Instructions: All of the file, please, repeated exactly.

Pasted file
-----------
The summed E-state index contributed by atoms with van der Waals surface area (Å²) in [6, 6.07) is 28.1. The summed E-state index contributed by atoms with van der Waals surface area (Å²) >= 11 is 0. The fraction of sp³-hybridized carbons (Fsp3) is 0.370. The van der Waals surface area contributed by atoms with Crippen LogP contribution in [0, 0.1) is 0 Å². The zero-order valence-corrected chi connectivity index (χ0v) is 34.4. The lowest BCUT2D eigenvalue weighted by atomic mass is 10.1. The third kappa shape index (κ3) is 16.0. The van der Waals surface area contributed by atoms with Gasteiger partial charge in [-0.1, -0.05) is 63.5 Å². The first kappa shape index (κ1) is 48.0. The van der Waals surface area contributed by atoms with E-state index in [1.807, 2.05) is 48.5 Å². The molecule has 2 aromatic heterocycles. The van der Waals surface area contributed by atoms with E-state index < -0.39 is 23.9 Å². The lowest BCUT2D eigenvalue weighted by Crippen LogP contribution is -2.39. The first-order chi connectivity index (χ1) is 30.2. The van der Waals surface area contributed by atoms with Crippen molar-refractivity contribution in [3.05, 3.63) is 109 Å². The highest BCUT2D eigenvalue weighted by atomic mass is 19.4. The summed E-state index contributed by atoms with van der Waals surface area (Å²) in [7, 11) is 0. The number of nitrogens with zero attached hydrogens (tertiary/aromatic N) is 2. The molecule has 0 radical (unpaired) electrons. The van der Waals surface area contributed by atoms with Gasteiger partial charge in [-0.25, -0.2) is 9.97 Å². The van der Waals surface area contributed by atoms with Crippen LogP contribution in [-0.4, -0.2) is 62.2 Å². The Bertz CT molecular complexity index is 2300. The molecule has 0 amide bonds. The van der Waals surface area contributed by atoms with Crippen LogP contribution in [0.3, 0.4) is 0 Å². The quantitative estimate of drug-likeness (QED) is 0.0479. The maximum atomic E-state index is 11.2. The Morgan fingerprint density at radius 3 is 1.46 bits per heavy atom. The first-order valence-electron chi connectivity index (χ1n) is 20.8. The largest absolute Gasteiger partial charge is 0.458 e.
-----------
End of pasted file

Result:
The summed E-state index contributed by atoms with van der Waals surface area (Å²) in [6, 6.07) is 28.1. The summed E-state index contributed by atoms with van der Waals surface area (Å²) >= 11 is 0. The fraction of sp³-hybridized carbons (Fsp3) is 0.370. The van der Waals surface area contributed by atoms with Crippen LogP contribution in [0, 0.1) is 0 Å². The zero-order valence-corrected chi connectivity index (χ0v) is 34.4. The lowest BCUT2D eigenvalue weighted by atomic mass is 10.1. The third kappa shape index (κ3) is 16.0. The van der Waals surface area contributed by atoms with Gasteiger partial charge in [-0.1, -0.05) is 63.5 Å². The first kappa shape index (κ1) is 48.0. The van der Waals surface area contributed by atoms with E-state index in [1.807, 2.05) is 48.5 Å². The molecule has 2 aromatic heterocycles. The van der Waals surface area contributed by atoms with E-state index < -0.39 is 23.9 Å². The lowest BCUT2D eigenvalue weighted by Crippen LogP contribution is -2.39. The first-order chi connectivity index (χ1) is 30.2. The van der Waals surface area contributed by atoms with Crippen molar-refractivity contribution in [3.05, 3.63) is 109 Å². The highest BCUT2D eigenvalue weighted by atomic mass is 19.4. The summed E-state index contributed by atoms with van der Waals surface area (Å²) in [7, 11) is 0. The number of nitrogens with zero attached hydrogens (tertiary/aromatic N) is 2. The molecule has 0 radical (unpaired) electrons. The van der Waals surface area contributed by atoms with Gasteiger partial charge in [-0.25, -0.2) is 9.97 Å². The van der Waals surface area contributed by atoms with Crippen LogP contribution in [-0.4, -0.2) is 62.2 Å². The Bertz CT molecular complexity index is 2300. The molecule has 0 amide bonds. The van der Waals surface area contributed by atoms with Crippen LogP contribution in [0.3, 0.4) is 0 Å². The quantitative estimate of drug-likeness (QED) is 0.0479. The maximum atomic E-state index is 11.2. The Morgan fingerprint density at radius 3 is 1.46 bits per heavy atom. The first-order valence-electron chi connectivity index (χ1n) is 20.8. The largest absolute Gasteiger partial charge is 0.458 e.